The Sultan of Searchlight

News reports had fun with the Senate Majority Leader’s sniffled remark that the debt ceiling drama was keeping him from his garden, but Jon Stewart had more fun. It was hard on everyone, Stewart said, but especially hard on senior citizens, one senior citizen particularly. Cue: news footage of Harry Reid.

“I have a home in Nevada that I haven’t seen in months,” said Reid. “My pomegranate trees are, I’m told, blossoming and have pomegranates on them. I have some fig trees and roses that I just haven’t seen.” To this, after a Daily Show-sized pause, an incredulous Stewart responded, “Your pomegranate and fig trees are blooming? What are you? The Sultan of Reno?”  

Adopting a faintly British accent to inhabit said sultan, Stewart continued, “Sometimes the mists of eucalyptus would settle over my fields of pistachios. My harem would prepare me a plate of candied dates and polish

How it’s done in the desert

A REMORSELESS game of political chess being played out by the two driest states in the country moved inexorably toward checkmate last week in Washington DC.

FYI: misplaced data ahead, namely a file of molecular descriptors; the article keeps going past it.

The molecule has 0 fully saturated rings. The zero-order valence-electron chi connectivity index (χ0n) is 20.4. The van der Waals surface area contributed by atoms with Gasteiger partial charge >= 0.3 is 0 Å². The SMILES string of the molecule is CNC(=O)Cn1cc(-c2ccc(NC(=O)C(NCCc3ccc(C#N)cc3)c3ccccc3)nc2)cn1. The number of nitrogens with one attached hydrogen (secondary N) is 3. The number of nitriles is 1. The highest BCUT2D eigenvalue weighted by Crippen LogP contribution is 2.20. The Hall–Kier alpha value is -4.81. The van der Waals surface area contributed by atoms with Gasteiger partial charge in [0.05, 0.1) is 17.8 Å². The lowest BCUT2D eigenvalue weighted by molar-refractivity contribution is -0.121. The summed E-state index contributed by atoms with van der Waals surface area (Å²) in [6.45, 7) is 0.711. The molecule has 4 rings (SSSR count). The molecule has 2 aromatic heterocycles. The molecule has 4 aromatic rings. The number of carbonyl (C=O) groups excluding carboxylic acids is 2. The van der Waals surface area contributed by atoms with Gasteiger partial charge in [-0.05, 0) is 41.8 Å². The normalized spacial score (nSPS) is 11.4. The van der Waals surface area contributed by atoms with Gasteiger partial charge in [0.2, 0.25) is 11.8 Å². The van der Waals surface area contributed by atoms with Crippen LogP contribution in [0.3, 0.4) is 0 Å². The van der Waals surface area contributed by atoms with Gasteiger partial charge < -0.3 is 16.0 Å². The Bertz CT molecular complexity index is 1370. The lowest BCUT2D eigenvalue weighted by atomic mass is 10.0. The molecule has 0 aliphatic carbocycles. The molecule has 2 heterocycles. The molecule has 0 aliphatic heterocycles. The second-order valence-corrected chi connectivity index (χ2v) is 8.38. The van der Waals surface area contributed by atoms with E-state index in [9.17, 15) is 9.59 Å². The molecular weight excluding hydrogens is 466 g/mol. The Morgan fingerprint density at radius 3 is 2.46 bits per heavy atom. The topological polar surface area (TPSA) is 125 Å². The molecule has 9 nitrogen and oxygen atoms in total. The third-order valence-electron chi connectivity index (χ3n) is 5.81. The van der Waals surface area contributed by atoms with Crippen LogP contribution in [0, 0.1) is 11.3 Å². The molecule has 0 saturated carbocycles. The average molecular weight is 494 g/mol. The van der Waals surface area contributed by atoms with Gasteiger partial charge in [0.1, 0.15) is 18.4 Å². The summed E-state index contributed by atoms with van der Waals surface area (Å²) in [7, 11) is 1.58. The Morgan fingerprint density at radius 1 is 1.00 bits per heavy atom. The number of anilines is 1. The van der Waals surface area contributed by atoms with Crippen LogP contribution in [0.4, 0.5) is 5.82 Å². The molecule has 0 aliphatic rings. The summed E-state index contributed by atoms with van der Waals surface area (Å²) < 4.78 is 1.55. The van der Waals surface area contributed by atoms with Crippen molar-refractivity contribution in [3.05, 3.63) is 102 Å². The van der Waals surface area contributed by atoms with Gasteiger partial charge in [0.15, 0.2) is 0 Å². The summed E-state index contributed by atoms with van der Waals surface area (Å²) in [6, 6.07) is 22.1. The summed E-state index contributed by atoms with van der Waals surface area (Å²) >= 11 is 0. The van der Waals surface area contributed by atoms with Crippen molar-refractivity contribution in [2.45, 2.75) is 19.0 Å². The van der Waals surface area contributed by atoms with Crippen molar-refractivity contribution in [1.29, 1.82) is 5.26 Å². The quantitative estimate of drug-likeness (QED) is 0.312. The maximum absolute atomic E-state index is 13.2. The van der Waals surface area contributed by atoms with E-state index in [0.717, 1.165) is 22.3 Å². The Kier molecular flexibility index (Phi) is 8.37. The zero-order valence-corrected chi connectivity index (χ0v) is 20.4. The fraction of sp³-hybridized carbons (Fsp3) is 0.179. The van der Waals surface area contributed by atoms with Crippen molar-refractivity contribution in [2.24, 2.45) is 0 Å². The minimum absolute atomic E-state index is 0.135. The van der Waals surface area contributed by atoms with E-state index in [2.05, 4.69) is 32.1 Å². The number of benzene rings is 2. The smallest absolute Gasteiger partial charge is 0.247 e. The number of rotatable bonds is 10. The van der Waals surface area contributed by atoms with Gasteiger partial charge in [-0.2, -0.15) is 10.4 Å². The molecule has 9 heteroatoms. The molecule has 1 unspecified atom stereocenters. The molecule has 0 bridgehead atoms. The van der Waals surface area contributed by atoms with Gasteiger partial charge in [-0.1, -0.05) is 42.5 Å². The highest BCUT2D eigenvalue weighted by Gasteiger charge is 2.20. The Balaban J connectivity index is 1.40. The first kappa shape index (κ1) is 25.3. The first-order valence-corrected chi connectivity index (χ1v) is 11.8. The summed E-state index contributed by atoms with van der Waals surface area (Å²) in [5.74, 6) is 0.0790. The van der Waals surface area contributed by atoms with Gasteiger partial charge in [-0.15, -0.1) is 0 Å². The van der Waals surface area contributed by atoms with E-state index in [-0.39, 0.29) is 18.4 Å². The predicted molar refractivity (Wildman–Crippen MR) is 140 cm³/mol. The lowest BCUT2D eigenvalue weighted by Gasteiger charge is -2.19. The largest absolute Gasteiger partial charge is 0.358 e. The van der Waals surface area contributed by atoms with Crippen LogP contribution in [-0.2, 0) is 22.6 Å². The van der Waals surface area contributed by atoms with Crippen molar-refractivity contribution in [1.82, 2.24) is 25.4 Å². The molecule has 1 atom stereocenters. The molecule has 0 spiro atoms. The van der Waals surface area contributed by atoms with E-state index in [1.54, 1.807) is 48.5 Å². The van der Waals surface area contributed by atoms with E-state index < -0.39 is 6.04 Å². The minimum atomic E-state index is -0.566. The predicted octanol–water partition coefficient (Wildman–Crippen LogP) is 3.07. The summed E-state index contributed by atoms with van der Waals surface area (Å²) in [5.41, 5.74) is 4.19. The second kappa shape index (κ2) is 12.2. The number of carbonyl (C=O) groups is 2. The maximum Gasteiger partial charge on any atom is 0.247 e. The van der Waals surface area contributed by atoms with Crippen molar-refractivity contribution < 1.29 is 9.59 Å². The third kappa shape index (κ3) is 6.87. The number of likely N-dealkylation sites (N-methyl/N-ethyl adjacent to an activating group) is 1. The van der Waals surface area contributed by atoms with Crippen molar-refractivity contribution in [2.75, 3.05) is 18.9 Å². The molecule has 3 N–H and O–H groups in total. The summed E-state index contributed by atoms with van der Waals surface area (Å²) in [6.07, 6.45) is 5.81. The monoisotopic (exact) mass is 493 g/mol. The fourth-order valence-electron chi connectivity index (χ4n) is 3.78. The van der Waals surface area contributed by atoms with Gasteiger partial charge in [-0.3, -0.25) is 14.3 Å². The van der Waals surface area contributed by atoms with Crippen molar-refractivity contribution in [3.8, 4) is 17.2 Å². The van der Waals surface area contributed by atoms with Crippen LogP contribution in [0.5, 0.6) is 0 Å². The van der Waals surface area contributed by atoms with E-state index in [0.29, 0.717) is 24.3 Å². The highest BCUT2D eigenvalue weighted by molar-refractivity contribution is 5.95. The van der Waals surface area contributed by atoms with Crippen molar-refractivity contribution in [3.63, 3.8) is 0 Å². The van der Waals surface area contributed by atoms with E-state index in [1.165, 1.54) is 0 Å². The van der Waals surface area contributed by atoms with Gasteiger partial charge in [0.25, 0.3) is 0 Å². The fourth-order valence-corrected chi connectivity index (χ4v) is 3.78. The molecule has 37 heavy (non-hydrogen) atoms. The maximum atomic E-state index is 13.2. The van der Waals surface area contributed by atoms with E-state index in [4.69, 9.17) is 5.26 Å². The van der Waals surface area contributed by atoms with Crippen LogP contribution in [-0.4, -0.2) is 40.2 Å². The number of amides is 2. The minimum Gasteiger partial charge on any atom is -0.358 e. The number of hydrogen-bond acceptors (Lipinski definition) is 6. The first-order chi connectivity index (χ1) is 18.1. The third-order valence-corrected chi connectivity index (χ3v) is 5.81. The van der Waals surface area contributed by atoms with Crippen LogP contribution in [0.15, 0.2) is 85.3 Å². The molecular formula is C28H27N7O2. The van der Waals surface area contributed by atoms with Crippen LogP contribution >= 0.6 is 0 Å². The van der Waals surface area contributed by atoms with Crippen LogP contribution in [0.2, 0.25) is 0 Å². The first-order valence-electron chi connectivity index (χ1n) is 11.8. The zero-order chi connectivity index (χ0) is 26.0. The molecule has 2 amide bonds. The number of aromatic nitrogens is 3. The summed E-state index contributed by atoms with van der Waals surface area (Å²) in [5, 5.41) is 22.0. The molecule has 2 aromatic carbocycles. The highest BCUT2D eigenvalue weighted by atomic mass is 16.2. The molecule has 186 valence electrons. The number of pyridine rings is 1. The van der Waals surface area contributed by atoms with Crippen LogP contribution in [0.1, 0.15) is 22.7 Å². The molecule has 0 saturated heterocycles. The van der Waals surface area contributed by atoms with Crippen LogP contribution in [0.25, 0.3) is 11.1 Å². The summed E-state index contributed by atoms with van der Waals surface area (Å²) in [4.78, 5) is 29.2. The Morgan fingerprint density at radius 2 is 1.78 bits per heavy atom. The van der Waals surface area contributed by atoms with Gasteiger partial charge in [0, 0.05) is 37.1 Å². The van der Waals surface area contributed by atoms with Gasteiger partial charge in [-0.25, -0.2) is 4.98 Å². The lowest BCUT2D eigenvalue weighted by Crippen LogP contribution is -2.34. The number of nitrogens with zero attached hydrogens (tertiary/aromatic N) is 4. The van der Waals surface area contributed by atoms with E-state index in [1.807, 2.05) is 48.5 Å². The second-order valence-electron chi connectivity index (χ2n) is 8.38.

Mount Wheeler, the peak whose snowmelt feeds this stream in the Great Basin Desert, stands in Nevada. But Wheeler’s water serves Snake Valley, which straddles the Nevada-Utah border.

Congressional maneuvering over which state has the rights to how much of Mt Wheeler’s water began in 2004, when in a land bill pushed by the Nevada delegation, Congress granted right of way for a Las Vegas pipeline that would eventually run hundreds of miles into the Great Basin to tap Snake Valley.

But hours before the vote, Utah Senator Bob Bennett slipped a clause into the bill dictating that no water could be taken from border valleys without Utah’s consent.

As negotiations took

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